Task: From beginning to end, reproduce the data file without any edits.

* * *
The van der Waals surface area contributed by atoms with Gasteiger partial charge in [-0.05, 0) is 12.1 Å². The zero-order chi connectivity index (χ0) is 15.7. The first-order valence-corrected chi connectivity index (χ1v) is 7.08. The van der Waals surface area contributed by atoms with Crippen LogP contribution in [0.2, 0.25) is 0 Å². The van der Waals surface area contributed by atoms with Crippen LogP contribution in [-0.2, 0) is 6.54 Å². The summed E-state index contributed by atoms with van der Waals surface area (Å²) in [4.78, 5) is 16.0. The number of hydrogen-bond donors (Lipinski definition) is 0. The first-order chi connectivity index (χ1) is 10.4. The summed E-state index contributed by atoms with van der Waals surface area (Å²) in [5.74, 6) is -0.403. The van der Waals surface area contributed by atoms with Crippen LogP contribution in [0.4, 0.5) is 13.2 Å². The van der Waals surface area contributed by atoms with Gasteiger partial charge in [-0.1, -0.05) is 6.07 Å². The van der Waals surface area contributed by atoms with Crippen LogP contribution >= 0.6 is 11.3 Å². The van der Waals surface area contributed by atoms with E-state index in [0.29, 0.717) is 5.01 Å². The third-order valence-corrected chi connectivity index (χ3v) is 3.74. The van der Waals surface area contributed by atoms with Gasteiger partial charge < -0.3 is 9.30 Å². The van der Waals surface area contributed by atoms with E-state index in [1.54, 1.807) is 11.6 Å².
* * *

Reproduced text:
The van der Waals surface area contributed by atoms with Gasteiger partial charge in [-0.05, 0) is 12.1 Å². The zero-order chi connectivity index (χ0) is 15.7. The first-order valence-corrected chi connectivity index (χ1v) is 7.08. The van der Waals surface area contributed by atoms with Crippen LogP contribution in [0.2, 0.25) is 0 Å². The van der Waals surface area contributed by atoms with Crippen LogP contribution in [-0.2, 0) is 6.54 Å². The summed E-state index contributed by atoms with van der Waals surface area (Å²) in [4.78, 5) is 16.0. The number of hydrogen-bond donors (Lipinski definition) is 0. The first-order chi connectivity index (χ1) is 10.4. The summed E-state index contributed by atoms with van der Waals surface area (Å²) in [5.74, 6) is -0.403. The van der Waals surface area contributed by atoms with Crippen LogP contribution in [0.4, 0.5) is 13.2 Å². The van der Waals surface area contributed by atoms with Gasteiger partial charge in [-0.1, -0.05) is 6.07 Å². The van der Waals surface area contributed by atoms with Crippen LogP contribution >= 0.6 is 11.3 Å². The van der Waals surface area contributed by atoms with E-state index in [0.29, 0.717) is 5.01 Å². The third-order valence-corrected chi connectivity index (χ3v) is 3.74. The van der Waals surface area contributed by atoms with Gasteiger partial charge < -0.3 is 9.30 Å². The van der Waals surface area contributed by atoms with E-state index in [1.54, 1.807) is 11.6 Å².